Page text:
An esoteric R-based programming style

September 5th, 2021


Have you ever been frustrated at R, maybe after reading too many rude StackOverflow or R-help threads? (me too) Well, what if we took R and instead of helping making it accessible and fun, made all of those esoteric, argon-y, incredibly annoying, and unreadable parts much worse?

Enter reso, a library and R-based programming style. Only the following symbols from R are allowed:

(), [, ], !, 0, +, and “,” (the comma).

Along with four functions to make reso “go.” They are really just simplified and narrower versions of existing R utilities:

  • s(): An alias for substr(string, i). Used to get a letter from a string

  • p(): An alias for paste(..., collapse = ""), to concatenate strings

  • x(): Interpret and execute a string as an R expression

  • d(): an alias for deparse()

And that’s it! Not even spaces, line breaks, or tabs are allowed! Happy programming :)

Setup and installation#🠑

For now, you can install the package from the R console with devtools::install_github("18kimn/reso"). I’ve submitted the package to CRAN, so hopefully this can soon be updated!

You can view the package implementation details at

How it works#🠑

There’s a few more things that should be said.

This style is able to work because R is able to interpret strings as expressions, and through hacky (some might say c l e v e r) tricks you can grab those strings from native R objects that are available to you.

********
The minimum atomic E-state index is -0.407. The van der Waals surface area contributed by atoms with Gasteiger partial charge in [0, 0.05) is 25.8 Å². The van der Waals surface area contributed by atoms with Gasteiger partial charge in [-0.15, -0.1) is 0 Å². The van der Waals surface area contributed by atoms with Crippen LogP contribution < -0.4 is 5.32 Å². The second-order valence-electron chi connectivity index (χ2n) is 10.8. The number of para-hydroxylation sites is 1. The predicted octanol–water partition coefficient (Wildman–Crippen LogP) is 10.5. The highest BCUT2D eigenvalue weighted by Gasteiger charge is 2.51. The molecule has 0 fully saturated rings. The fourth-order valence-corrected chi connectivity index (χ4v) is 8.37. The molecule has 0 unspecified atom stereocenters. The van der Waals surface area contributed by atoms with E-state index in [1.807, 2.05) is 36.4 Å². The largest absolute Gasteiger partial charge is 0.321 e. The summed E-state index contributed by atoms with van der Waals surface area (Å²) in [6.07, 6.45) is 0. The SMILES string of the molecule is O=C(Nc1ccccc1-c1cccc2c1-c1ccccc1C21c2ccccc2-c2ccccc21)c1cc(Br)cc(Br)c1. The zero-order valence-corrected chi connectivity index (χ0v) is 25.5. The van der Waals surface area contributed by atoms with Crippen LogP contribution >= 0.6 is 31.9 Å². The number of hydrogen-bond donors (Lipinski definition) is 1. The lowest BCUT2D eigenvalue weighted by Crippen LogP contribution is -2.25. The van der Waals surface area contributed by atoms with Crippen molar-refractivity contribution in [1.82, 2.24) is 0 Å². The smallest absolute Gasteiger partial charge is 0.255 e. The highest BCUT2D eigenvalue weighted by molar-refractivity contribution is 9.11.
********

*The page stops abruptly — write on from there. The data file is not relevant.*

The general pattern using this is as follows:

  1. Find a hacky way to coerce values to built-in objects, like FALSE or logical(0)
  2. Interpret that value as a string with d(), so that FALSE becomes "FALSE" and so on.
  3. Pull a letter of that string out with s()
  4. Repeat and combine with p() until we can make a function name
  5. Evaluate the string as an R expression with x().
  6. If that worked, you have a new function available to you! Repeat ad infinitum until your code is completely nonsensical.


There are some things that I’m not sure if the style can do as of now. Probably the biggest issue is that a programmer can’t save variables to the namespace. The reso_validate() function is super hacky, so much so that it just marks as valid those strings or file expressions which have only reso characters. This means that assignment to new characters is not allowed. It’d also break because the d() function operates in the parent frame instead of in the global environment with no escape hatch. The parent frame would most often be the context inside of x() and would be “forgotten” after execution, meaning that variables can’t really be saved.

A demonstration#🠑

Goal: Generate the output [1] 0 1

In other words, create the output we would receive if we were typing c(0, 1) in vanilla R.

Let’s start by getting just the letter “c” as a string, which we can do by:

  1. Produce character(0) by generating an empty string with R’s paste or reso’s p, then get the 0th element of that result.

  2. Convert the value character(0) into character, e.g.  "character(0)". This can be done with R’s deparse or reso’s d.

  3. Get the first letter of “character(0)”, via R’s substr or reso’s s.

Those steps as code:

#> character(0)
#> [1] "numeric(0)"
#> [1] "c"

Next, we’d want to turn this string into the R expression c(0, 1). To do this, we can:

  1. Force R to interpret “c” as the native function c, by using parse and then eval in R, or using the x function1 in reso.